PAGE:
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Biomarkers Found for COVID-19 MIS-C Condition in Children

By LabMedica International staff writers
Posted on 13 Sep 2021
Multisystem Inflammatory Syndrome in Children (MIS-C) manifests as a severe and uncontrolled inflammatory response with multiorgan involvement, occurring weeks after SARSCoV-2 infection.

MIS-C disproportionately affects male children and children of Hispanic or Black descent. It manifests as a severe and uncontrolled inflammatory response with multiorgan involvement. A hyperinflammatory state is evidenced by clinical makers including high serum concentrations of C-reactive protein (CRP), ferritin, and D-dimers, and increased levels of pro-inflammatory cytokines.

Image: The autoimmune signature of hyperinflammatory multisystem inflammatory syndrome in children (Photo courtesy of Cedars-Sinai Medical Center)
Image: The autoimmune signature of hyperinflammatory multisystem inflammatory syndrome in children (Photo courtesy of Cedars-Sinai Medical Center)

Pediatric Infectious Diseases specialists at the Cedars-Sinai Medical Center (Los Angeles, CA, USA) and their colleagues characterized and identified pathogenic pathways, proteins and signatures associated with MIS-C by multi-omics analysis, including proteomics, RNA-sequencing, autoantibody arrays and B cell receptor (BCR)-sequencing. Samples consisted of seven mild MIS-C, 20 severe MIS-C, seven Kawasaki disease (KD), 20 healthy control and 15 febrile control patients.

RNA-seq was performed using RNA isolated from whole blood. Library construction was performed using the SMARTer Stranded Total RNA-Seq Kit v3 – Pico Input Mammalian kit (Takara Bio USA, Inc., San Jose, CA, USA). Total RNA samples were assessed for concentration using a Qubit fluorometer (ThermoFisher Scientific, Waltham, MA, USA), and for quality using the 2100 Bioanalyzer (Agilent Technologies, Santa Clara, CA, USA). Autoantibody analysis was performed by using native HuProt™ arrays for IgG and IgA profiling of serum samples (CDI labs, Baltimore, MD, USA).

The scientists identified a strong autoimmune signature in MIS-C, with autoantibodies targeted to both ubiquitously expressed and tissue-specific antigens, suggesting autoantigen release and excessive antigenic drive may result from systemic tissue damage. They further identified a cluster of patients with enhanced neutrophil responses as well as high anti-spike IgG and autoantibody titers. BCR sequencing of these patients identified a strong imprint of antigenic drive with substantial BCR sequence connectivity and usage of autoimmunity associated immunoglobulin heavy chain variable region (IGHV) genes. This cluster was linked to a TRBV11-2 expanded T cell receptor (TCR) repertoire, consistent with previous studies indicating a superantigen-driven pathogenic process.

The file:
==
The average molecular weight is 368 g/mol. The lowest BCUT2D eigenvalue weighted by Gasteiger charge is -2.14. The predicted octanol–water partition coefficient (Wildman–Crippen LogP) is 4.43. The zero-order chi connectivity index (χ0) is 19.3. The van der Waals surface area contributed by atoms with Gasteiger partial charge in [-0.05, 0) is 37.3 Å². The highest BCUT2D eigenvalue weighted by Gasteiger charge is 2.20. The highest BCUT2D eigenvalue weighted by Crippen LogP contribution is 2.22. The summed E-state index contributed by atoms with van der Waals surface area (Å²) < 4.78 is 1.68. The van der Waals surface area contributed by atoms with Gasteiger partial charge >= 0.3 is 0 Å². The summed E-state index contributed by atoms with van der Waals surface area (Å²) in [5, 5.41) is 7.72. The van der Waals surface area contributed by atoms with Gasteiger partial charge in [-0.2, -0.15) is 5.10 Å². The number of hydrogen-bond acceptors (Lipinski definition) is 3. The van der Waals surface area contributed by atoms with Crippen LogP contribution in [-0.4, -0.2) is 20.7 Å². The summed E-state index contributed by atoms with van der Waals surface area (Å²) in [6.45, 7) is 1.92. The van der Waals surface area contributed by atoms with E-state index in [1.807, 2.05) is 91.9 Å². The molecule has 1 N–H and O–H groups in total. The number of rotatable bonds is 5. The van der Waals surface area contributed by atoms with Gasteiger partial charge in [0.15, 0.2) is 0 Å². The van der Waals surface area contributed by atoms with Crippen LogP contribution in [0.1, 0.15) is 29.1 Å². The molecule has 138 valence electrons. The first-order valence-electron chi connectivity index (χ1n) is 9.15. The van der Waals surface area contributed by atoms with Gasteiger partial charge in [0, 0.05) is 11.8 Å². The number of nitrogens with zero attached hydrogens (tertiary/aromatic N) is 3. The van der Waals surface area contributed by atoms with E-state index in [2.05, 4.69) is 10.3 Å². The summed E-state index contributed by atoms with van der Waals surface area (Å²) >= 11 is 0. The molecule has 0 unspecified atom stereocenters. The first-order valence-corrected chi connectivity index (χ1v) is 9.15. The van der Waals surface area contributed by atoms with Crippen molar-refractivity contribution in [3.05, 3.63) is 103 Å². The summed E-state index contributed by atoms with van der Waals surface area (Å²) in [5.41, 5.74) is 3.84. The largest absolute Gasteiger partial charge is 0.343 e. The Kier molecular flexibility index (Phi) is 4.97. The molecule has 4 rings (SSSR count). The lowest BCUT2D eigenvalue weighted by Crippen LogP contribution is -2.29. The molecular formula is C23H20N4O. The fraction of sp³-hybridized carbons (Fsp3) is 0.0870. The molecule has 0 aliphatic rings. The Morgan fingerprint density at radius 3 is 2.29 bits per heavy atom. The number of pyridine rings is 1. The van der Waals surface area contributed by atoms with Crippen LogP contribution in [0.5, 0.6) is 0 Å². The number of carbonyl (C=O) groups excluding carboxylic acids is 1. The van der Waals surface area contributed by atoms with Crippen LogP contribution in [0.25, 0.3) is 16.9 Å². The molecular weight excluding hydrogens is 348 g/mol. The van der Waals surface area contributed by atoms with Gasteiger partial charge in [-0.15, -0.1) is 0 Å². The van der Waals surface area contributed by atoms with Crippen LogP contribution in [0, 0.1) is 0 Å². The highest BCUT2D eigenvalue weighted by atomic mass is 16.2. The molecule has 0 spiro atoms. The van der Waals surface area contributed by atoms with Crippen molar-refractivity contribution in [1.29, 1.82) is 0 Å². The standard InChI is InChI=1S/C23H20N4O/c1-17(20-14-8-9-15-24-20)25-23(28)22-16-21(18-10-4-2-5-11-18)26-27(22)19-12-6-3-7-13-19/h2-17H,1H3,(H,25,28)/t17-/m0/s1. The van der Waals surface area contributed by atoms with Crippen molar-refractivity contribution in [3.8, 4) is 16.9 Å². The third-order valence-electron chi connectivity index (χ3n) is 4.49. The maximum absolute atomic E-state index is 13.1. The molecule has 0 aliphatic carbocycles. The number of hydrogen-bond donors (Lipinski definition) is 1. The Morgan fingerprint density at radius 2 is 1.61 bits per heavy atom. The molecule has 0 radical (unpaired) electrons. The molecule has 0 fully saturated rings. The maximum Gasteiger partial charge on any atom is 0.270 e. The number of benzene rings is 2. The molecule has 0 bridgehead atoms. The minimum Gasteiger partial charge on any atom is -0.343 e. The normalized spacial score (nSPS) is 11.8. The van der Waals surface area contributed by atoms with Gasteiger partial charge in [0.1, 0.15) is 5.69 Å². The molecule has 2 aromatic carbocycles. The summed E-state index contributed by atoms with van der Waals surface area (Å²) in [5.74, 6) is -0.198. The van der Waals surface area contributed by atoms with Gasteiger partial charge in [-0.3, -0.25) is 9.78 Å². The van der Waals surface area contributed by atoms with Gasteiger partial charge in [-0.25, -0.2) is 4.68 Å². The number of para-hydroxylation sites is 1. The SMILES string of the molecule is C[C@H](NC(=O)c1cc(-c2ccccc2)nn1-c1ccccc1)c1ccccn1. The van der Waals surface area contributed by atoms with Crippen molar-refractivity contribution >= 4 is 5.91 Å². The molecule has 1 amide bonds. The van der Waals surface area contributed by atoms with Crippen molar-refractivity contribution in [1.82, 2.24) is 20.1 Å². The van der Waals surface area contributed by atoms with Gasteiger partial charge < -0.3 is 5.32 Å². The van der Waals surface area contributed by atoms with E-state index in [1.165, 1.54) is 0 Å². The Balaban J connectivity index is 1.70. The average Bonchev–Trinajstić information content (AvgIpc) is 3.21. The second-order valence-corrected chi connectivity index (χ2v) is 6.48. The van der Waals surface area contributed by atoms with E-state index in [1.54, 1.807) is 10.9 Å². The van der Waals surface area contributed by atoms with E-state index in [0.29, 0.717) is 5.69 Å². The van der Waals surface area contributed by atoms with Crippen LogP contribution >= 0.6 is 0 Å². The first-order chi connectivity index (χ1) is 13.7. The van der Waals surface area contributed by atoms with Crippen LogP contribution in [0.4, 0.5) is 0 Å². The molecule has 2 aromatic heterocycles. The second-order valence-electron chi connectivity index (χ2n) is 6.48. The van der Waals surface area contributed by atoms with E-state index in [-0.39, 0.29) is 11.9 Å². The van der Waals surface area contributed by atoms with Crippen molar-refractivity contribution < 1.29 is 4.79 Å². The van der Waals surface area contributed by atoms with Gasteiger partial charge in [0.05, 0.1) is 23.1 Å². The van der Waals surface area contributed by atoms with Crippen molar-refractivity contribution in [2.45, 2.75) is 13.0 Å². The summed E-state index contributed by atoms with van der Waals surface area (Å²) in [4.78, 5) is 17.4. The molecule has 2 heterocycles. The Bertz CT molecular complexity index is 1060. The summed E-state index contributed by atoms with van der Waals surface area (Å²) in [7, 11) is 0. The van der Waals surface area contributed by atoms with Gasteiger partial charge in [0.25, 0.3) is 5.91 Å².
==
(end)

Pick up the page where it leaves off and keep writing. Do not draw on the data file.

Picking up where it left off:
The authors concluded that their study furthers our understanding of the immunopathogenesis of MIS-C, particularly the autoimmune aspects of disease, and highlights pathogenic pathways that may act as targets for more directed therapeutic interventions. They identified B cell receptor profiles that are associated with hyperinflammation and autoimmune responses. They confirmed their previous finding that TRBV11-2 T cell expansion is linked to a more severe disease phenotype and demonstrate a link between TRBV11-2 expansion and a cluster of hyperinflammatory MIS-C patients with autoimmune signatures. Furthermore, they identified serum proteins with potential to act as biomarkers to predict severity of MIS-C. The study was published on August 26, 2021 in the Journal of Clinical Investigation.

Related Links:
Cedars-Sinai Medical Center
Takara Bio USA
Thermo Fisher Scientific
Agilent Technologies
CDI labs




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